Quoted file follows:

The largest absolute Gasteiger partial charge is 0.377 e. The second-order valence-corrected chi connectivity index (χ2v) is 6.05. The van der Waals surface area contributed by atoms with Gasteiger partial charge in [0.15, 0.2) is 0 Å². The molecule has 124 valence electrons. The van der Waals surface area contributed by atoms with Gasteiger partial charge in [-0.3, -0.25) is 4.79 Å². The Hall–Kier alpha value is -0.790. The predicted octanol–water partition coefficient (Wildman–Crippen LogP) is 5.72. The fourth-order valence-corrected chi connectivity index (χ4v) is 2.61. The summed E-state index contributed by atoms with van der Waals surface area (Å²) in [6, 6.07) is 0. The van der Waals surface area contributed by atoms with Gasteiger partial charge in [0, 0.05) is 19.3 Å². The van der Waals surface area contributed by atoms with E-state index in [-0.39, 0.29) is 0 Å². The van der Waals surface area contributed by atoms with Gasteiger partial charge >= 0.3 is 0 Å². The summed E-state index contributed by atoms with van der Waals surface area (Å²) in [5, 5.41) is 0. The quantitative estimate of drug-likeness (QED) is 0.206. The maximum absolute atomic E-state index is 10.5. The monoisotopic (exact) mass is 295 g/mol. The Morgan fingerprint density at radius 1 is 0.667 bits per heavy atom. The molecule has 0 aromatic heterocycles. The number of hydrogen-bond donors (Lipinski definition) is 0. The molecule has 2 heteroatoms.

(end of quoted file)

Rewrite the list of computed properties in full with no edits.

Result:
The largest absolute Gasteiger partial charge is 0.377 e. The second-order valence-corrected chi connectivity index (χ2v) is 6.05. The van der Waals surface area contributed by atoms with Gasteiger partial charge in [0.15, 0.2) is 0 Å². The molecule has 124 valence electrons. The van der Waals surface area contributed by atoms with Gasteiger partial charge in [-0.3, -0.25) is 4.79 Å². The Hall–Kier alpha value is -0.790. The predicted octanol–water partition coefficient (Wildman–Crippen LogP) is 5.72. The fourth-order valence-corrected chi connectivity index (χ4v) is 2.61. The summed E-state index contributed by atoms with van der Waals surface area (Å²) in [6, 6.07) is 0. The van der Waals surface area contributed by atoms with Gasteiger partial charge in [0, 0.05) is 19.3 Å². The van der Waals surface area contributed by atoms with E-state index in [-0.39, 0.29) is 0 Å². The van der Waals surface area contributed by atoms with Gasteiger partial charge >= 0.3 is 0 Å². The summed E-state index contributed by atoms with van der Waals surface area (Å²) in [5, 5.41) is 0. The quantitative estimate of drug-likeness (QED) is 0.206. The maximum absolute atomic E-state index is 10.5. The monoisotopic (exact) mass is 295 g/mol. The Morgan fingerprint density at radius 1 is 0.667 bits per heavy atom. The molecule has 0 aromatic heterocycles. The number of hydrogen-bond donors (Lipinski definition) is 0. The molecule has 2 heteroatoms.